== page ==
Selling your business for a high price can be like a chess game. You need to be planning three moves ahead – anticipating the other “player’s” moves. sometimes before you even know who you are playing!

Since most owners will only sell their business once, be sure to maximize your business sale profits and minimize your stress by preparing well for the sale. Experienced business broker and valuation expert Greg Caruso tells you how.

For a Downloadable PDF of this article, “Selling Your Business at a High Price with Low Stress; An Experienced Business Broker Weighs In” click here.

  1. Increase profits right up to the end. This item is first because it’s the single most important thing you can do to increase your business value. Too many business sellers take their foot off the gas once their company goes on the market. Stay focused on profits from the beginning of the sales process right through to the end. Strong profits also create excitement so that your buyer wants to close. That’s a really good thing.
  2. Make sure you are mentally ready. Selling a business can be stressful. All aspects of your business – even ones you may not want to deal with – are going to be reviewed. On a personal note, have you really decided what you are going to do next? Have you talked to your spouse, lawyer, CPA and other trusted advisors? Only you know what is right for you and your business but it helps to share your thoughts with those closest to you.
  3. Recognize that it takes 12 to 18 months to sell a business. Start early and know that it will be a process that takes time.
  4. Keep it confidential. In a perfect world, you would have been talking for years about selling your business with your management team and key advisors as part of your planning and goal-setting process. In the real world, if you have not regularly had that conversation and you are now starting the business sale process it is important to keep things confidential until people need to know.
  5. Have the conversation with family members. Similarly, if you want to sell to insiders or family members talk to them about it. The earlier the better. These transactions often take 3-5 years to plan and 5-7 years to execute. These may be difficult conversations but they are important ones if you really want a satisfactory outcome for all including yourself. Quick, last-minute inside deals rarely work.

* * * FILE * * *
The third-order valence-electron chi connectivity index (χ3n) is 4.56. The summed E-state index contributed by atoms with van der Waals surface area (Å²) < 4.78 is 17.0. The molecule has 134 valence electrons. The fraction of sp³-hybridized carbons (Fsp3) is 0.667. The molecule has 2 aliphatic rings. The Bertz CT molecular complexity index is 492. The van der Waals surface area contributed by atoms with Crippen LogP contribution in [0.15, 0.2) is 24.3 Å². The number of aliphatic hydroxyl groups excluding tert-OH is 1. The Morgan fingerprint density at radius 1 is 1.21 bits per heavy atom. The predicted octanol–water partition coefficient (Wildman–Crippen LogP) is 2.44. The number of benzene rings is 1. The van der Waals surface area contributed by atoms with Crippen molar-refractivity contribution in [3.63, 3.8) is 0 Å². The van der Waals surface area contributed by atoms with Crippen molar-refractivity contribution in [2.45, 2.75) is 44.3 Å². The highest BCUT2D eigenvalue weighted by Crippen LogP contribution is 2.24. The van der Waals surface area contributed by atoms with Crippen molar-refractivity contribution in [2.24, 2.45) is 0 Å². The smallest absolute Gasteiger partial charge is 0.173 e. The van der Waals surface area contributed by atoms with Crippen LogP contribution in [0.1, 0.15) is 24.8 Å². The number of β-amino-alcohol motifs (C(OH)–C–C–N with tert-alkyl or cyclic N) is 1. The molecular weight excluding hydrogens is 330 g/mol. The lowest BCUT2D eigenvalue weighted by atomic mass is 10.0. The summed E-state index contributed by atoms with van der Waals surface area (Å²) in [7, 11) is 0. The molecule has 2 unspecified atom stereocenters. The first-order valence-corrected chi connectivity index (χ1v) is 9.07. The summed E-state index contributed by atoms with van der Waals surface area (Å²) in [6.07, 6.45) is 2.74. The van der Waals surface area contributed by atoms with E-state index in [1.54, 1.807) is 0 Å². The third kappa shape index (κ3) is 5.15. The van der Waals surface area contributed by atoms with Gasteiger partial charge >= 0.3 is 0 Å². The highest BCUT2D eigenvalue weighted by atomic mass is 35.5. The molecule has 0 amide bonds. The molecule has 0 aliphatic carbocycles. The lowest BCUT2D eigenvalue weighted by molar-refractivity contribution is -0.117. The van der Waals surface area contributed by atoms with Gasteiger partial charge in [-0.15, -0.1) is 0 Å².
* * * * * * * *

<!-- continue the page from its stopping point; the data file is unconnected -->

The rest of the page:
6. Prepare your business well in advance. Document your business systems. A quality system allows normal people to obtain extraordinary results every time. Remember if everything depends on you, you may not have a business to sell. Make sure equipment and technology are in satisfactory condition. You do not need to be cutting edge but if everything needs to be upgraded and replaced it will lower value. If you run a sloppy shop, clean it up. Emotion is a big part of this process and clean and organized says valuable.
  7. Obtain an accurate business valuation. Sorry but this is not a valuation from an app or free computer program. It does not need to be high priced but it should be performed by someone with real experience at doing valuations for pricing purposes. Anticipate being disappointed with the value as businesses do not sell based on owner effort. To get maximum benefit from the valuation work, talk to the valuer about how and why they arrived at the value and what you can you can do increase the value of your business.
  8. Your ongoing involvement after closing is likely. Realize that you are likely to be involved with your business from two weeks to five years after the sale. Your transaction may also have a seller note and/or an earn-out.
  9. Hire a professional. If you want to sell to outsiders, hire a quality business broker or investment banker. Find one that sells your size businesses or at least something close. Bigger firms are not always better. Experienced, honorable, and hardworking are good qualities to look for.
  10. Acknowledge it will take time. Recognize that selling a business is all about people and emotion and that those matters are not always efficient. Namely they take time. It is often easy to find prospects. Turning prospects into buyers, however, is complex and time consuming. And referring back to tip number 1, if you are busy working with prospects who is overseeing improving business profits? Selling your business is a balancing act that will take time and commitment.

Considering Selling Your Business? Please click here for a downloadable e-book, “ 10 Ways to Increase the Value of Your Business“.

Selling a business is a process. Harvest Business Advisors knows the process well because selling and valuing businesses is all we do.

If you have questions, please do not hesitate to email or call us. We are always happy to assist.
Greg Caruso, JD, CPA, CVA, Partner, Business Brokerage and Business Valuation and Appraisal, 609-664-7955 gcaruso@harvestbusiness.com

 


Clients choose Harvest Business Advisors for our sage advice on profitably growing their business, accurate business valuations, and when the time is right, a consistent ability to deliver a high price as part of a smooth exit transaction.
Harvest Business Advisors provides business brokerage, business valuation, and business succession planning services. We have extensive experience in the information technology and professional services, manufacturing, distribution, and contracting fields. We maintain offices in Maryland, New Jersey and Virginia. Connect with us at info@harvestbusiness.com or 877-838-4966 to discuss selling your business, ordering a business valuation or buying a business.